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Publication numberUS5993986 A
Publication typeGrant
Application numberUS 08/846,362
Publication dateNov 30, 1999
Filing dateApr 30, 1997
Priority dateNov 16, 1995
Fee statusPaid
Also published asDE19817510A1, DE19817510B4
Publication number08846362, 846362, US 5993986 A, US 5993986A, US-A-5993986, US5993986 A, US5993986A
InventorsSten A. Wallin, Sunil D. Wijeyesekera
Original AssigneeThe Dow Chemical Company
Export CitationBiBTeX, EndNote, RefMan
External Links: USPTO, USPTO Assignment, Espacenet
Solide oxide fuel cell stack with composite electrodes and method for making
US 5993986 A
Abstract
A planar solid oxide fuel cell stack has a number of fuel cells (anode/electrolyte/cathode) connected in series by a gas tight, electrically conductive interconnection in which at least one electrode is a porous composite of a contiguous network of an ionically conductive material or phase, a contiguous network of an electrically conductive material or phase, and a highly efficient electrocatalyst material or phase which is dispersed within the pores of the electrode so that the electrocatalyst material or phase particles are in contact with both the ionically conductive material or phase and the electrically conductive material or phase. The electrocatalyst particles are introduced into the electrode of the assembled stack by infiltrating the pores of the electrode with a precursor solution through the fuel gas or oxidant gas manifolding connections, respectively. The stack assembly is then heat treated to form small, highly active particles of the dispersed electrocatalyst material or phase within the electrode.
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Claims(19)
We claim:
1. A solid oxide fuel cell stack, comprising:
a plurality of internally manifolded fuel cells connected in series, each cell having an anode electrode and a cathode electrode;
at least one of a fuel gas or oxidant gas connection, connected to the fuel cells;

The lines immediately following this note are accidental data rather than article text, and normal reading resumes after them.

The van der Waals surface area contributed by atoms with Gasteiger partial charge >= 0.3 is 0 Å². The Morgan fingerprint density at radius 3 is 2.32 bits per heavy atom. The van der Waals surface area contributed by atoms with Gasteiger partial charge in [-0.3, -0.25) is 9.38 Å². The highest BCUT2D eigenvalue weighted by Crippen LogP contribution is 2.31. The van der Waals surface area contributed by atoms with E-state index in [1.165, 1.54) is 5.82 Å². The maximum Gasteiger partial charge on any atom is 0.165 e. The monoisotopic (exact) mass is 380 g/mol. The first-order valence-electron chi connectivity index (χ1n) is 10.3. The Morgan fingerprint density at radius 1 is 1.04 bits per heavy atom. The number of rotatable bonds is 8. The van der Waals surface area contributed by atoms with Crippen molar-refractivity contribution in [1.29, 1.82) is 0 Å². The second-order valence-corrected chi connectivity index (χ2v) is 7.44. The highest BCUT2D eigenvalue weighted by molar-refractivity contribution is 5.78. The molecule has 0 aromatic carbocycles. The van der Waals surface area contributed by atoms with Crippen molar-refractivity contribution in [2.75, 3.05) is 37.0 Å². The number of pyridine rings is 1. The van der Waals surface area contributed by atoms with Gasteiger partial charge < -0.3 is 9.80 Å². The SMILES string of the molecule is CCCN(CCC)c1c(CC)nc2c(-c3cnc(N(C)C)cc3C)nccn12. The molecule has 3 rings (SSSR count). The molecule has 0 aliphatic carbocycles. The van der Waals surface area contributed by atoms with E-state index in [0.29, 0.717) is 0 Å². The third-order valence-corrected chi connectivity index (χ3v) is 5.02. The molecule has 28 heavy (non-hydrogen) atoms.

at least one electrode in the cell being a porous composite of a contiguous network of an ionically conductive phase, a contiguous network of an electrically conductive phase, and an active electrocatalytic phase dispersed in the electrode in contact with both conductive phases; and
the electrocatalytic phase being formed by the process comprising infiltrating the electrode of the fuel cell stack with a catalyst precursor through the fuel gas or oxidant gas connection, followed by heat treating the fuel cell stack to form active particles of infiltrated electrocatalyst within the electrode.
2. The solid oxide fuel cell stack according to claim 1, wherein the catalyst precursor is a solution of a metal salt.
3. The solid oxide fuel cell stack according to claim 2, wherein the solution is a metal nitrate, acetate or citrate solution.
4. The solid oxide fuel cell stack according to claim 3, wherein the solution is a nitrate of at least one of Pr, Co or Ag.
5. The solid oxide fuel cell stack according to claim 1, wherein the ionically conductive phase comprises yttrium-stabilized zirconia, and the electronically conductive phase comprises lanthanum manganite, strontium-doped lanthanum manganite, praseodymium manganite, strontium-doped praseodymium manganite, or mixtures thereof.
6. The solid oxide fuel cell stack according to claim 1, wherein the electrocatalyst comprises PrCoO3.
7. A process for making a solid oxide fuel cell stack having a plurality of internally manifolded fuel cells connected in series, each cell having an anode electrode and a cathode electrode, at least one of a fuel gas or oxidant gas connection connected to the fuel cells, at least one electrode in the cell being a porous composite of a contiguous network of an ionically conductive phase, a contiguous network of an electrically conductive phase, and an active electrocatalytic phase dispersed in the electrode in contact with both conductive phases, the process comprising:
infiltrating an electrode of the fuel cell stack with a catalyst precursor through the fuel gas or oxidant gas connection; and
heat treating the fuel cell stack to form active particles of infiltrated electrocatalyst within the electrode to form the eletrocatalytic phase.
8. The process according to claim 7, wherein the catalyst precursor is a solution of a metal salt.
9. The process according to claim 8, wherein the solution is a metal nitrate, acetate or citrate solution.
10. The process according to claim 9, wherein the solution is a nitrate of at least one of Pr, Co or Ag.
11. The process according to claim 7, wherein the ionically conductive phase comprises yttrium-stabilized zirconia, and the electronically conductive phase comprises lanthanum manganite, strontium-doped lanthanum manganite, praseodymium manganite, strontium-doped praseodymium manganite, or mixtures thereof.
12. The process according to claim 7, wherein the electrocatalyst comprises PrCoO3.
13. A solid oxide fuel cell stack, prepared by a process which includes the steps of: